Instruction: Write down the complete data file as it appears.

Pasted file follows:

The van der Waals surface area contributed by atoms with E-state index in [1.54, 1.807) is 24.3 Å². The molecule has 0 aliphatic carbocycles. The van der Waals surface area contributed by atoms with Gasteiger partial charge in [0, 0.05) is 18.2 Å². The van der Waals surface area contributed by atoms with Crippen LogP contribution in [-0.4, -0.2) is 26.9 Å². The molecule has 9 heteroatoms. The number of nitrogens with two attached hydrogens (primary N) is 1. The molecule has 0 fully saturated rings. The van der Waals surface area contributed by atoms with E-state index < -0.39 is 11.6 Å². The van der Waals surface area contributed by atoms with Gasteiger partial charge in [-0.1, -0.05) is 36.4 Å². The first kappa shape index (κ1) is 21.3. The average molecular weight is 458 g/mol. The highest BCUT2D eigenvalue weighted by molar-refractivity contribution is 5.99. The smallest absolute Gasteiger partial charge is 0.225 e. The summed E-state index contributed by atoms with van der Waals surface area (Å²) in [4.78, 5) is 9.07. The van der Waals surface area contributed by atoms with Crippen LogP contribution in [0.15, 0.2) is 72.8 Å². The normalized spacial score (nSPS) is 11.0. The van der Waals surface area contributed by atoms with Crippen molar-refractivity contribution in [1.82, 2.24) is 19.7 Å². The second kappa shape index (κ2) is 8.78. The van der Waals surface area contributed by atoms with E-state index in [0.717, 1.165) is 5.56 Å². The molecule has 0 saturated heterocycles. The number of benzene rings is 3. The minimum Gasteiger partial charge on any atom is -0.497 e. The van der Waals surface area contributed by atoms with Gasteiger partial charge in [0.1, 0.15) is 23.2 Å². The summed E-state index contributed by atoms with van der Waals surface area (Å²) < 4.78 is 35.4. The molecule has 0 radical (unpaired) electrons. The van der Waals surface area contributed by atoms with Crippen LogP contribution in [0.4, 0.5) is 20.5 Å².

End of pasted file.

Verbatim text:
The van der Waals surface area contributed by atoms with E-state index in [1.54, 1.807) is 24.3 Å². The molecule has 0 aliphatic carbocycles. The van der Waals surface area contributed by atoms with Gasteiger partial charge in [0, 0.05) is 18.2 Å². The van der Waals surface area contributed by atoms with Crippen LogP contribution in [-0.4, -0.2) is 26.9 Å². The molecule has 9 heteroatoms. The number of nitrogens with two attached hydrogens (primary N) is 1. The molecule has 0 fully saturated rings. The van der Waals surface area contributed by atoms with E-state index < -0.39 is 11.6 Å². The van der Waals surface area contributed by atoms with Gasteiger partial charge in [-0.1, -0.05) is 36.4 Å². The first kappa shape index (κ1) is 21.3. The average molecular weight is 458 g/mol. The highest BCUT2D eigenvalue weighted by molar-refractivity contribution is 5.99. The smallest absolute Gasteiger partial charge is 0.225 e. The summed E-state index contributed by atoms with van der Waals surface area (Å²) in [4.78, 5) is 9.07. The van der Waals surface area contributed by atoms with Crippen LogP contribution in [0.15, 0.2) is 72.8 Å². The normalized spacial score (nSPS) is 11.0. The van der Waals surface area contributed by atoms with Crippen molar-refractivity contribution in [1.82, 2.24) is 19.7 Å². The second kappa shape index (κ2) is 8.78. The van der Waals surface area contributed by atoms with E-state index in [0.717, 1.165) is 5.56 Å². The molecule has 0 saturated heterocycles. The number of benzene rings is 3. The minimum Gasteiger partial charge on any atom is -0.497 e. The van der Waals surface area contributed by atoms with Gasteiger partial charge in [0.1, 0.15) is 23.2 Å². The summed E-state index contributed by atoms with van der Waals surface area (Å²) < 4.78 is 35.4. The molecule has 0 radical (unpaired) electrons. The van der Waals surface area contributed by atoms with Crippen LogP contribution in [0.4, 0.5) is 20.5 Å².